The Space Of Emplacement

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Emplacement- Noun- A prepared position for one or more weapons or pieces of equipment, for protection against hostile fire or bombardment, and from which they can execute their tasks.

"The Space of Emplacement" was a curatorial experiment in the program Storyspace. In the attempt to represent "medieval space" it was conceived as a direct download of an aging hypertext program file, using all pre-digital art objects. It was however too medieval to figure out appropriate distribution and as such has been rewritten as a blog.

There are 5 pieces to move through, all of which reflect some aspect of the artist's perception of their larger culture and their participation in that dialogue. The works chosen are deliberately ambiguous in meaning, and though the curator has given some suggestion as to what they might be saying, he does not pretend to know or pretend to be the final authority. The viewer is the final authority, and that's largely the point of this project.

Beginning with the title page, links in the quotations and text portions of each section will lead the viewer from one work to the next. There is no set pathway by which to move, and the choices every user makes will determine the order in which they visit each piece and how many times they'll come back to it. On every page there is a link to every other work, but once one has left the starting point there is no going back.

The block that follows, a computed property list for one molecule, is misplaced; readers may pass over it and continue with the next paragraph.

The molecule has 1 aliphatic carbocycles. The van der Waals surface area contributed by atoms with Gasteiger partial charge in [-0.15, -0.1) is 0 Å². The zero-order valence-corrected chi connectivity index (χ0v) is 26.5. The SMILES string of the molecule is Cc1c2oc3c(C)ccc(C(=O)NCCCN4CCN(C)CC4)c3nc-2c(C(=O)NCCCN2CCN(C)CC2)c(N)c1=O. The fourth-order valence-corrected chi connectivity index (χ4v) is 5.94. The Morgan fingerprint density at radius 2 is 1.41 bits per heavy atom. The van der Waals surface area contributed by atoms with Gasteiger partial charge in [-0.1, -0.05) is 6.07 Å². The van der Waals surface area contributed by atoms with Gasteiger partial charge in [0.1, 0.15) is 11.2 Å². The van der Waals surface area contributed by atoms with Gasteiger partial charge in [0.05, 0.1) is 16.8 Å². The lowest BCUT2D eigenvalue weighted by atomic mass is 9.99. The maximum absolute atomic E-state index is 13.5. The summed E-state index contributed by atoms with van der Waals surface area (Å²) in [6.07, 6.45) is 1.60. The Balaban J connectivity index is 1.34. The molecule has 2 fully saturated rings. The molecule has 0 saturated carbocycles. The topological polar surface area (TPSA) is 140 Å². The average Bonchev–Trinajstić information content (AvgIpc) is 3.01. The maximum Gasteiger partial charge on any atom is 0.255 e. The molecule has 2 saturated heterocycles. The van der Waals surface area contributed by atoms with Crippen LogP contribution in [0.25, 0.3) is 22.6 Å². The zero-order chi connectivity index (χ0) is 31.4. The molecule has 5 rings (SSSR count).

It is the curator's hope that, as the name entails, "The Space of Emplacement" will provide each piece the opportunity to carry out its task and effect the viewer to whatever degree he or she will allow. The overarching theme is presented in the opening page: quotations from Principles of Psychology and The Divine Comedy, juxtaposed alongside the Statue of Liberty. The Straightforward path is lost. The universe is exactly as one perceives it to be. Lady Liberty either welcomes you or glares down at you authoritatively. Each work selected reflects idea this in an exploration of an aging American trope. By being presented with the issues of racism, gender dynamics, consumerism, and the ever-expanding iconographical lexicon, it is the hope that "The Space of Emplacement" (just like the heterotopia discussed in the essay from which the exhibition takes its name) will force the viewer to reconsider the status of his or her native culture by presenting something that stands uniquely apart from it.


Andrew Lenoir

The new version of this project can be viewed Here

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